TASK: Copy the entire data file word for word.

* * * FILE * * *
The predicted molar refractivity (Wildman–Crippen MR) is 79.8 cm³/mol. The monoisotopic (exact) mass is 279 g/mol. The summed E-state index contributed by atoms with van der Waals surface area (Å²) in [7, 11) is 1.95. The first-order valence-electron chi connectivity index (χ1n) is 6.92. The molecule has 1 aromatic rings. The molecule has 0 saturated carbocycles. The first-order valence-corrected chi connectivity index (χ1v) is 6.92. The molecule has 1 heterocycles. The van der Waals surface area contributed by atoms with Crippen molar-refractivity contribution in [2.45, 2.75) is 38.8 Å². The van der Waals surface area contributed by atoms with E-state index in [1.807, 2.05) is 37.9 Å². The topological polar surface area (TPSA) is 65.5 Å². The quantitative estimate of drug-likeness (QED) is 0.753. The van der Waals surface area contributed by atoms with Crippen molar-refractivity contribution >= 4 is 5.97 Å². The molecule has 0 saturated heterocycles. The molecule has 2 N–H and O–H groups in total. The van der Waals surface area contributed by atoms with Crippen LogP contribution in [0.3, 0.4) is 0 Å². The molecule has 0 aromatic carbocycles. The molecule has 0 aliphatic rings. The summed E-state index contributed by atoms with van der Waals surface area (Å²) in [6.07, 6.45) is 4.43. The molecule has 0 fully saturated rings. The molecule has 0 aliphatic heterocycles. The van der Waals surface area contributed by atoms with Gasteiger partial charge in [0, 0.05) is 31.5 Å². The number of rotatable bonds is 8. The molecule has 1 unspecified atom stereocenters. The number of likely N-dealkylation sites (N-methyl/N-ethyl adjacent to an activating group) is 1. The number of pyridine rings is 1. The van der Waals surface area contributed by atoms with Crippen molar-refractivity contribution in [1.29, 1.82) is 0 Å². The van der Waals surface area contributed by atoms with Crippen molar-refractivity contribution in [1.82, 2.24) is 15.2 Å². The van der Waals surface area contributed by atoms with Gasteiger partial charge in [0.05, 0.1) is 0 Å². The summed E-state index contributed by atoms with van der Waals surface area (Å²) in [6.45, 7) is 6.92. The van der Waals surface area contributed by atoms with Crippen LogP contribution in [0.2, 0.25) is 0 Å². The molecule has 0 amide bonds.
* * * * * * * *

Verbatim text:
The predicted molar refractivity (Wildman–Crippen MR) is 79.8 cm³/mol. The monoisotopic (exact) mass is 279 g/mol. The summed E-state index contributed by atoms with van der Waals surface area (Å²) in [7, 11) is 1.95. The first-order valence-electron chi connectivity index (χ1n) is 6.92. The molecule has 1 aromatic rings. The molecule has 0 saturated carbocycles. The first-order valence-corrected chi connectivity index (χ1v) is 6.92. The molecule has 1 heterocycles. The van der Waals surface area contributed by atoms with Crippen molar-refractivity contribution in [2.45, 2.75) is 38.8 Å². The van der Waals surface area contributed by atoms with E-state index in [1.807, 2.05) is 37.9 Å². The topological polar surface area (TPSA) is 65.5 Å². The quantitative estimate of drug-likeness (QED) is 0.753. The van der Waals surface area contributed by atoms with Crippen molar-refractivity contribution >= 4 is 5.97 Å². The molecule has 0 saturated heterocycles. The molecule has 2 N–H and O–H groups in total. The van der Waals surface area contributed by atoms with Crippen LogP contribution in [0.3, 0.4) is 0 Å². The molecule has 0 aromatic carbocycles. The molecule has 0 aliphatic rings. The summed E-state index contributed by atoms with van der Waals surface area (Å²) in [6.07, 6.45) is 4.43. The molecule has 0 fully saturated rings. The molecule has 0 aliphatic heterocycles. The van der Waals surface area contributed by atoms with Gasteiger partial charge in [0, 0.05) is 31.5 Å². The number of rotatable bonds is 8. The molecule has 1 unspecified atom stereocenters. The number of likely N-dealkylation sites (N-methyl/N-ethyl adjacent to an activating group) is 1. The number of pyridine rings is 1. The van der Waals surface area contributed by atoms with Crippen molar-refractivity contribution in [1.29, 1.82) is 0 Å². The van der Waals surface area contributed by atoms with Crippen molar-refractivity contribution in [1.82, 2.24) is 15.2 Å². The van der Waals surface area contributed by atoms with Gasteiger partial charge in [0.05, 0.1) is 0 Å². The summed E-state index contributed by atoms with van der Waals surface area (Å²) in [6.45, 7) is 6.92. The van der Waals surface area contributed by atoms with Crippen LogP contribution in [0.2, 0.25) is 0 Å². The molecule has 0 amide bonds.